Knife to the Grindstone

Knives are essential tools of book and paper conservators.

Knives are essential tools of book and paper conservators.

Of all of the spaces in the Library’s conservation lab, the “dirty room” is perhaps the most mysterious. In it you will find belt grinders with various grits of sandpaper, diamond stones, large tiles of marble, all manner of abrasive material, and many other esoteric tools that would be at home in fine woodworking shops. “What,” you might ask, “is this odd collection of equipment doing in a conservation lab?” Rest assured that these items aren’t for nefarious purposes but rather for the day-to-day maintenance of our knives.

Lifting knives allow conservators to lift leather, cloth, and paper so that new material can be tucked underneath the original.

Lifting knives allow conservators to lift leather, cloth, and paper so that new material can be tucked underneath the original.

When you think of a book conservator, you probably don’t immediately picture a person wielding a dangerously sharp knife. We, however, would be lost without our blades. There are many conservation treatments and projects that require sharp knives. For example, when we repair older books, we use knives to lift leather, cloth, and paper (shown above) so that new material can be tucked underneath the original. Other times, a blade comes in handy for paring the edges (shown below) of goat or calf leather for full-leather bindings. Without sharp knives, the tasks at hand would seem insurmountable, or at least much more cumbersome.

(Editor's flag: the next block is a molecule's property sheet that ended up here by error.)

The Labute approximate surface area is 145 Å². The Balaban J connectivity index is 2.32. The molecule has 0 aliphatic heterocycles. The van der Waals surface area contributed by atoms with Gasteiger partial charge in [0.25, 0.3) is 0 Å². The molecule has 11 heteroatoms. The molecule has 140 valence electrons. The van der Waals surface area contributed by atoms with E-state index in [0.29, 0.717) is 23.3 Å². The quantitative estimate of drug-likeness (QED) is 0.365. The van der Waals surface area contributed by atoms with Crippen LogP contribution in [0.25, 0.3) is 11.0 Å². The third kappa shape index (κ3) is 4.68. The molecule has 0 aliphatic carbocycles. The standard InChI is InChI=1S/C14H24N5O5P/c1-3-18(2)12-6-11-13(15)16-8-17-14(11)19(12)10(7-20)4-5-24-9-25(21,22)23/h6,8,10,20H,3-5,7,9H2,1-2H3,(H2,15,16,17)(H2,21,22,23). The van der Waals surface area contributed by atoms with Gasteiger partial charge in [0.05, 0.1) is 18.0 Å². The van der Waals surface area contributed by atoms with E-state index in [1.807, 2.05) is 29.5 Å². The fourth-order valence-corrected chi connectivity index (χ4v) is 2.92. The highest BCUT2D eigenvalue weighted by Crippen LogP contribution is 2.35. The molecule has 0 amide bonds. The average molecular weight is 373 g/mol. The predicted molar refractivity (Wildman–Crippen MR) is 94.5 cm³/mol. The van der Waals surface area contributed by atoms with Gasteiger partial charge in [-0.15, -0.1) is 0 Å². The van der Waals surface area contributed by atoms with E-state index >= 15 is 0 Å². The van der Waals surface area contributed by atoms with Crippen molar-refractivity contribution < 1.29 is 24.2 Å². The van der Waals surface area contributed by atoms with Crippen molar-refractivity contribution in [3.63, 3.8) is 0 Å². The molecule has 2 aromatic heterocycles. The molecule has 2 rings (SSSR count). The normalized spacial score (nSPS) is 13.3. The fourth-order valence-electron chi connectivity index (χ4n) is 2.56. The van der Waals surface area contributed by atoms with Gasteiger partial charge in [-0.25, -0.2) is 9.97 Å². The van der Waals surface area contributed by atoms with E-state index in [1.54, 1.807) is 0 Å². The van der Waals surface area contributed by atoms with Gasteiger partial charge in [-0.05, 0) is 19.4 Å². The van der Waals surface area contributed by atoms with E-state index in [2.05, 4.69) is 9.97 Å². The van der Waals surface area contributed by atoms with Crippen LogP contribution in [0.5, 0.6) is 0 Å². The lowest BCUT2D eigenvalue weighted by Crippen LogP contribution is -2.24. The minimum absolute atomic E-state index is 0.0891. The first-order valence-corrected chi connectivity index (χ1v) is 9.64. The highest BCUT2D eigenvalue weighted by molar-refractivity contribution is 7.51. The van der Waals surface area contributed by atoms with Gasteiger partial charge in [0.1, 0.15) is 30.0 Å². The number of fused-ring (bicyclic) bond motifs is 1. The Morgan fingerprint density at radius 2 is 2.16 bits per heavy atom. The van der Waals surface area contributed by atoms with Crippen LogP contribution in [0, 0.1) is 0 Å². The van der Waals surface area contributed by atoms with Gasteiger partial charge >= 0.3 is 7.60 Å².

One type of knife is used for paring the edges of leather.

One type of knife is used for paring the edges of leather.

There are three main types of knives (see below) used in bookbinding and conservation. Each style has its own virtues, and most conservators and binders develop preferences for knife shapes. Every style has two distinguishing factors: the country of origin and the uniquely shaped profile. French-style knives have rounded cutting edges and are characterized by their somewhat narrow wooden handles. Swiss knives also have rounded cutting edges, in addition to an even, symmetrical look and no tapered handles. Lastly, English-style knives are shaped at an angle with wider handles. I have determined that certain styles are better for different tasks, which means that I prefer the English style for leather paring and the Swiss style for lifting older material from book covers.